In one chapter of my dissertation, I look at a particular web-specific technology, country-code Top-Level Domains (ccTLDs, such as .uk for the United Kingdom), to investigate to what extent and how it is employed to enforce or resist particular national discourses. I propose that while ccTLDs may often go unnoticed, they do play an important role in (re)producing, in a banal way, individual nations and the world as a world of nations. In my analysis, I focus on the particular case of the .tr domain for Turkey. This is because at one point in my research I was struck that while in Poland the majority of sample LGBTQ websites use the Polish ccTLD, in Turkey only one website uses the Turkish ccTLD. I wondered if there is a particular reason for why the authors of LGBTQ websites in Turkey tend not to use the Turkish ccTLD. To investigate this question, I first tracked the allocation procedure of .tr and employed critical discourse analysis to examine the policies governing the procedure. Next, I conducted e-mail interviews with the authors of six LGBTQ websites in Turkey and asked them how they decided about the choice of their websites’ Top-Level Domains. The results demonstrate that .tr is employed by Turkish authorities to (re)produce, in a banal way, a heterosexist notion of Turkishness online. Additionally, my research shows that some authors of the analyzed websites do not dismiss .tr as banal but refuse to use it as a way of setting up resistance against the Turkish national requirements embedded in the domain. This chapter has been published in New Media & Society, and its earlier version was awarded an Honourable Mention by the 2013 Ottoman and Turkish Studies Association.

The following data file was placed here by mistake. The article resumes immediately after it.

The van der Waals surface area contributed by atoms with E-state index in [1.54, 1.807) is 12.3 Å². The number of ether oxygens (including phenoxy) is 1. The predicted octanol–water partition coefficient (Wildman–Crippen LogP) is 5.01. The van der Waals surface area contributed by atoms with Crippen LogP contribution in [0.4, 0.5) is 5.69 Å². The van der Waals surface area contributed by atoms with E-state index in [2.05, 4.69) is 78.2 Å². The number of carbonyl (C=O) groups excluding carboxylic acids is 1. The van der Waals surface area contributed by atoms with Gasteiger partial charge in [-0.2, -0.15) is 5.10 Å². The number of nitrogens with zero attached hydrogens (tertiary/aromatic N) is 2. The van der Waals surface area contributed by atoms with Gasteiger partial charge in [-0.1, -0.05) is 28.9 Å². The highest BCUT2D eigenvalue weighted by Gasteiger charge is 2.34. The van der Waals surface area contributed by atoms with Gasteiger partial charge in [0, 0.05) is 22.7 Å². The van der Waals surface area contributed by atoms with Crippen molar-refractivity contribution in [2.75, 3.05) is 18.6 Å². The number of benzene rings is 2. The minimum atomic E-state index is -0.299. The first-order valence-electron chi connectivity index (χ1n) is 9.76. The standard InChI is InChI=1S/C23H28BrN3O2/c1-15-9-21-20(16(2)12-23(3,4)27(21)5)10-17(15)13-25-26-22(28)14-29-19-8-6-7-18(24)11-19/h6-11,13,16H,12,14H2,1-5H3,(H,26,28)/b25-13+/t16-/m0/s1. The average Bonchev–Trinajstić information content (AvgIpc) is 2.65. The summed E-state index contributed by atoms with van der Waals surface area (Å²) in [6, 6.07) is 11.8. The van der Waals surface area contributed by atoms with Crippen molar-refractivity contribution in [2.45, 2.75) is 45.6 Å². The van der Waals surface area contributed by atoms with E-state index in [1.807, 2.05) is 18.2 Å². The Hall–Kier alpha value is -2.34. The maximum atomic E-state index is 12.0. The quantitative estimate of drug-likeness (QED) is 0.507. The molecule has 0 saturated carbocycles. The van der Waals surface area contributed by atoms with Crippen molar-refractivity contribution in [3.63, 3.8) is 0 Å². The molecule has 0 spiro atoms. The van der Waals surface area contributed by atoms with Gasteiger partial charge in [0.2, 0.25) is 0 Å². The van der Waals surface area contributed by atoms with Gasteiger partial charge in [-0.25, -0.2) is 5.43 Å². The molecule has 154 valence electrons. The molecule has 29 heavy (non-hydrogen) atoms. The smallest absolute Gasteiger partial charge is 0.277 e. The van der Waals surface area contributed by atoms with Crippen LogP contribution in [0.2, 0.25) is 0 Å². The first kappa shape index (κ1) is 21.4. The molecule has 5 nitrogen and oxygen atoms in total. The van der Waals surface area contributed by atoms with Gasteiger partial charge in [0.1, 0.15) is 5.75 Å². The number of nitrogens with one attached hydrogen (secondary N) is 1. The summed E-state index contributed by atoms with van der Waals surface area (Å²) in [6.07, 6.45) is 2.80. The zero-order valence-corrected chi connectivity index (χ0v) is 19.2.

Perspective on the fields of nationalism, ethnicity, and race
Michael Billig’s (1995) concept of banal nationalism is undoubtedly the concept with which I engaged most profoundly in my research. In general, I share the author’s conviction about the continued persistence of the nation and nationalism, also in the Internet age: ‘Maybe, nations are already past their heyday and their decline has already been set in motion. But this does not mean that nationhood can yet be written off, and its flaggings dismissed as pastiche or nostalgia’ (Billig 1995: 177).
At the same time, I believe that my dissertation makes at least two important contributions to the concept of banal nationalism. First, while Billig developed his argument based on the analysis of the British press, my work updates the concept in relation to the Internet. Contrary to the suggestions of some researchers, my results show that the affordances of the Internet do not critically challenge the idea of banal nationalism: banal (re)productions of individual nations and the world as a world of nations can easily be traced in web content as well as web-specific technologies such as hyperlinks and the Domain Name System. Second, my dissertation indicates the need for qualifying the arguments about the banality of some instances of nationalism. When Billig writes that ‘The national flag hanging outside a public building in the United States attracts no special attention’ (1995: 6), he does not consider that the flag could attract special attention. Conversely, when I compared ccTLDs to national flags hanging outside a public building, I emphasized that while ccTLDs usually go unnoticed, they could and do lose their banality at particular times and for particular groups.
Reflections on the job market
The academic job market in Europe is much saturated, especially in humanities and social sciences. While fresh Ph.D.s in the USA normally start their careers as regular university employees, obtaining such positions right after defending a Ph.D. seems unrealistic for the majority of their European colleagues. A common alternative is to apply for highly competitive postdoctoral fellowships and continue devoting much time to research (instead of teaching) in order to improve one’s CV. This is not necessarily a worse alternative but it does not help to eliminate the feeling of uncertainty among junior academics.